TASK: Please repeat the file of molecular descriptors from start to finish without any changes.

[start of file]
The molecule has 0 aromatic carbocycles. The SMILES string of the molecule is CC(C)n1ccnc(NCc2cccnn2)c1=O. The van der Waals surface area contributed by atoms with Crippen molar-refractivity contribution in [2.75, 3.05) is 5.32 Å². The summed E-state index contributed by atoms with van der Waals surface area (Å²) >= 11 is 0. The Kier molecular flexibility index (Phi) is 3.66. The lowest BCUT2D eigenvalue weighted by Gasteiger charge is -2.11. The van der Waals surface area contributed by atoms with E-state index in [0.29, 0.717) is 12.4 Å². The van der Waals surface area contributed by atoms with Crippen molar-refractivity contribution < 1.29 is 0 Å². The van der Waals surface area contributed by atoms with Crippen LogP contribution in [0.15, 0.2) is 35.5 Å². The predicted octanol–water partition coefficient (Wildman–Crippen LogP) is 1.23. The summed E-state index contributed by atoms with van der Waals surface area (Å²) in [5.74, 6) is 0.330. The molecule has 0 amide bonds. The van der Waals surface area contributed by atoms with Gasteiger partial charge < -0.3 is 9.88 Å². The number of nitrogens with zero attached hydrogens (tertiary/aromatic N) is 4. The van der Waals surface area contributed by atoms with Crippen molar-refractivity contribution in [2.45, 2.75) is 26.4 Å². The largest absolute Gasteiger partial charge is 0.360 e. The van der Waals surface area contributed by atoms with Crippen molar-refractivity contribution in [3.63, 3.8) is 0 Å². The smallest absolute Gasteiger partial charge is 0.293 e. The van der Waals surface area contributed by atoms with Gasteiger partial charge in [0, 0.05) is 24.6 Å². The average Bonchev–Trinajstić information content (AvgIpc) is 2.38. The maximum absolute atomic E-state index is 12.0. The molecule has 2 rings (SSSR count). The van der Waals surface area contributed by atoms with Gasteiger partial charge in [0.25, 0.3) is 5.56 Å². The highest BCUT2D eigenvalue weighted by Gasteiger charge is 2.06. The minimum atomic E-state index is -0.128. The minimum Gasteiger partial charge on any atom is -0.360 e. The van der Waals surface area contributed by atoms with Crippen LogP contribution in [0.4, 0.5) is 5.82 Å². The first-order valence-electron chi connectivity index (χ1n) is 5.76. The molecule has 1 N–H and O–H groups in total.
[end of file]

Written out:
The molecule has 0 aromatic carbocycles. The SMILES string of the molecule is CC(C)n1ccnc(NCc2cccnn2)c1=O. The van der Waals surface area contributed by atoms with Crippen molar-refractivity contribution in [2.75, 3.05) is 5.32 Å². The summed E-state index contributed by atoms with van der Waals surface area (Å²) >= 11 is 0. The Kier molecular flexibility index (Phi) is 3.66. The lowest BCUT2D eigenvalue weighted by Gasteiger charge is -2.11. The van der Waals surface area contributed by atoms with E-state index in [0.29, 0.717) is 12.4 Å². The van der Waals surface area contributed by atoms with Crippen molar-refractivity contribution < 1.29 is 0 Å². The van der Waals surface area contributed by atoms with Crippen LogP contribution in [0.15, 0.2) is 35.5 Å². The predicted octanol–water partition coefficient (Wildman–Crippen LogP) is 1.23. The summed E-state index contributed by atoms with van der Waals surface area (Å²) in [5.74, 6) is 0.330. The molecule has 0 amide bonds. The van der Waals surface area contributed by atoms with Gasteiger partial charge < -0.3 is 9.88 Å². The number of nitrogens with zero attached hydrogens (tertiary/aromatic N) is 4. The van der Waals surface area contributed by atoms with Crippen molar-refractivity contribution in [2.45, 2.75) is 26.4 Å². The largest absolute Gasteiger partial charge is 0.360 e. The van der Waals surface area contributed by atoms with Crippen molar-refractivity contribution in [3.63, 3.8) is 0 Å². The smallest absolute Gasteiger partial charge is 0.293 e. The van der Waals surface area contributed by atoms with Gasteiger partial charge in [0, 0.05) is 24.6 Å². The average Bonchev–Trinajstić information content (AvgIpc) is 2.38. The maximum absolute atomic E-state index is 12.0. The molecule has 2 rings (SSSR count). The van der Waals surface area contributed by atoms with Gasteiger partial charge in [0.25, 0.3) is 5.56 Å². The highest BCUT2D eigenvalue weighted by Gasteiger charge is 2.06. The minimum atomic E-state index is -0.128. The minimum Gasteiger partial charge on any atom is -0.360 e. The van der Waals surface area contributed by atoms with Crippen LogP contribution in [0.4, 0.5) is 5.82 Å². The first-order valence-electron chi connectivity index (χ1n) is 5.76. The molecule has 1 N–H and O–H groups in total.